Hawai‘i Residents Develop Apps to Aid People Who Are Deaf and Blind
Both mobile phone programs, MyEar and UniDescription, are available for download in the App Store.
Brandon Isobe always thought becoming a doctor would be the best way to help his father, who was born deaf. But the 30-year-old Punahou graduate discovered a different path to aid his dad, Gerald, in ways he never imagined—software development.
The father-son duo developed the MyEar app, released in the Apple Store in November for $9.99. It translates voice to text to help those who are deaf or hearing impaired better communicate.
It’s easy to use—you speak into a headset that is plugged into an iPhone and the app translates audio into text, which someone who is deaf or hearing impaired can read on the screen. It is also available in Spanish, Japanese and other languages.
Prior to the app, Gerald Isobe, 66, would lip read because no one in his family knew sign language until Brandon took American Sign Language classes in college. The elder Isobe didn’t learn sign language until his first year of college—there were very few resources and opportunities to learn ASL growing up. He now uses the app every day at work (he’s an accountant at Pearl Harbor), at home and when running errands.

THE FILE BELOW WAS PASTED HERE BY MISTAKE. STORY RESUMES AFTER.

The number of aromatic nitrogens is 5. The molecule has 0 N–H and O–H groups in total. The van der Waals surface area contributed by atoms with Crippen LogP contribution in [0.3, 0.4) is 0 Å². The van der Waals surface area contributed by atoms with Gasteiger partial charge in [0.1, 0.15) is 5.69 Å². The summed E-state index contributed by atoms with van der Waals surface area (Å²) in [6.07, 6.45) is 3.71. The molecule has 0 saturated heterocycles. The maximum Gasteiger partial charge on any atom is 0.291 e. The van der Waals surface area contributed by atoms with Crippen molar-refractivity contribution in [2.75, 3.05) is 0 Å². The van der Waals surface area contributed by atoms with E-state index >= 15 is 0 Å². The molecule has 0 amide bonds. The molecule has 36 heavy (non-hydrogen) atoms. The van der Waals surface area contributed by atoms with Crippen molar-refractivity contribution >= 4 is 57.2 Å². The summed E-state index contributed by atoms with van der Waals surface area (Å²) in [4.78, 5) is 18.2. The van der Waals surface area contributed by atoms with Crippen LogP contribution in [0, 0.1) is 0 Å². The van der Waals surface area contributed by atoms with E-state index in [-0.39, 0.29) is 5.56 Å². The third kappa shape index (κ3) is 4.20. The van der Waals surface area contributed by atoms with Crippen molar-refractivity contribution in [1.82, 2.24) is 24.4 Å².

“It’s difficult for somebody to rely on lip reading if you’re talking too fast. There’s a lot that my dad would miss out on,” says the younger Isobe, who lives in San Francisco. “My dad and I are still big advocates for sign language, but this supplement can help a lot.”
Meanwhile, Brett Oppegaard, a UH Mānoa communications professor, saw an accessibility gap at the national parks for people who are blind or visually impaired.
A few years ago, he began working on the UniDescription project, which seeks to translate visual media at national parks, such as photos and maps, into acoustic formats.
The app provides mp3 files and audio descriptions of dozens of National Park Service brochures, including Hawai‘i Volcanoes, Yellowstone and Yosemite national parks. It is available for free on Apple and Android devices.
“We want to give everybody the opportunity to enjoy the national parks,” Oppegaard says. “You might think that someone blind or visually impaired might not be able to … but there are other ways they can: the smells, the sounds, the conversations with people.”
The project received two National Park Service grants totaling about $350,000, as well as an additional $75,000 from Google.
The team, which includes Oppegaard’s research assistant, Sajja Koirala, who is blind, spent a day in November testing the app with 26 blind and visually impaired people at Yosemite National Park. He says reception to the app has been positive, and that the goal is to “audio describe the world.”